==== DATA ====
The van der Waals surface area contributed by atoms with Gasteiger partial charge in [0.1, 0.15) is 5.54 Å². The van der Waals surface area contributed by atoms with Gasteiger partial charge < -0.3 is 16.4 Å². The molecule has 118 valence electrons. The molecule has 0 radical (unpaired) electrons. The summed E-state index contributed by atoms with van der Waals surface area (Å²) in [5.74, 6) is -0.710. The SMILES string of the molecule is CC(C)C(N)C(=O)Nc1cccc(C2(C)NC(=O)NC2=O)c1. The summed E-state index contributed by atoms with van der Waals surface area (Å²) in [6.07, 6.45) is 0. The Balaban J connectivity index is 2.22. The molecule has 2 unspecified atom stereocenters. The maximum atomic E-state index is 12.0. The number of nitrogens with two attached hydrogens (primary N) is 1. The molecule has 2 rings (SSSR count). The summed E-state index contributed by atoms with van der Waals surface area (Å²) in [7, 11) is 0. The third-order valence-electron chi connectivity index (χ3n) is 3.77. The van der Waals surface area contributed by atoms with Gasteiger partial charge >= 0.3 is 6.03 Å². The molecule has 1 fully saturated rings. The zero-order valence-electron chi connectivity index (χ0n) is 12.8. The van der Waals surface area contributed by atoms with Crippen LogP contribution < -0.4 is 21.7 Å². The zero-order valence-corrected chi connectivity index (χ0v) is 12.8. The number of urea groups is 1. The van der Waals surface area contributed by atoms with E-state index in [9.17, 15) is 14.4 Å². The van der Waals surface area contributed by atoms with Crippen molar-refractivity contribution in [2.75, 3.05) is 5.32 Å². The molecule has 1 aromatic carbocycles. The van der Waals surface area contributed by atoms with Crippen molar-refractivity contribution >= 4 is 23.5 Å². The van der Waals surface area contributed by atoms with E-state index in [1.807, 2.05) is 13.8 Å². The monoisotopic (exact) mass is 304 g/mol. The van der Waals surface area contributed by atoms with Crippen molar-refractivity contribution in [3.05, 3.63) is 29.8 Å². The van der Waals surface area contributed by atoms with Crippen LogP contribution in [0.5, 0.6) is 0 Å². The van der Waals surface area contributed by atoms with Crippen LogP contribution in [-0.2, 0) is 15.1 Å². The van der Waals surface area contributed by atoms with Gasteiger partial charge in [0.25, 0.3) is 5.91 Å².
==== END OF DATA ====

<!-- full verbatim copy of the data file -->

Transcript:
The van der Waals surface area contributed by atoms with Gasteiger partial charge in [0.1, 0.15) is 5.54 Å². The van der Waals surface area contributed by atoms with Gasteiger partial charge < -0.3 is 16.4 Å². The molecule has 118 valence electrons. The molecule has 0 radical (unpaired) electrons. The summed E-state index contributed by atoms with van der Waals surface area (Å²) in [5.74, 6) is -0.710. The SMILES string of the molecule is CC(C)C(N)C(=O)Nc1cccc(C2(C)NC(=O)NC2=O)c1. The summed E-state index contributed by atoms with van der Waals surface area (Å²) in [6.07, 6.45) is 0. The Balaban J connectivity index is 2.22. The molecule has 2 unspecified atom stereocenters. The maximum atomic E-state index is 12.0. The number of nitrogens with two attached hydrogens (primary N) is 1. The molecule has 2 rings (SSSR count). The summed E-state index contributed by atoms with van der Waals surface area (Å²) in [7, 11) is 0. The third-order valence-electron chi connectivity index (χ3n) is 3.77. The van der Waals surface area contributed by atoms with Gasteiger partial charge >= 0.3 is 6.03 Å². The molecule has 1 fully saturated rings. The zero-order valence-electron chi connectivity index (χ0n) is 12.8. The van der Waals surface area contributed by atoms with Crippen LogP contribution < -0.4 is 21.7 Å². The zero-order valence-corrected chi connectivity index (χ0v) is 12.8. The number of urea groups is 1. The van der Waals surface area contributed by atoms with E-state index in [9.17, 15) is 14.4 Å². The van der Waals surface area contributed by atoms with Crippen molar-refractivity contribution in [2.75, 3.05) is 5.32 Å². The molecule has 1 aromatic carbocycles. The van der Waals surface area contributed by atoms with Crippen molar-refractivity contribution >= 4 is 23.5 Å². The van der Waals surface area contributed by atoms with E-state index in [1.807, 2.05) is 13.8 Å². The monoisotopic (exact) mass is 304 g/mol. The van der Waals surface area contributed by atoms with Crippen molar-refractivity contribution in [3.05, 3.63) is 29.8 Å². The van der Waals surface area contributed by atoms with Crippen LogP contribution in [0.5, 0.6) is 0 Å². The van der Waals surface area contributed by atoms with Crippen LogP contribution in [-0.2, 0) is 15.1 Å². The van der Waals surface area contributed by atoms with Gasteiger partial charge in [0.25, 0.3) is 5.91 Å².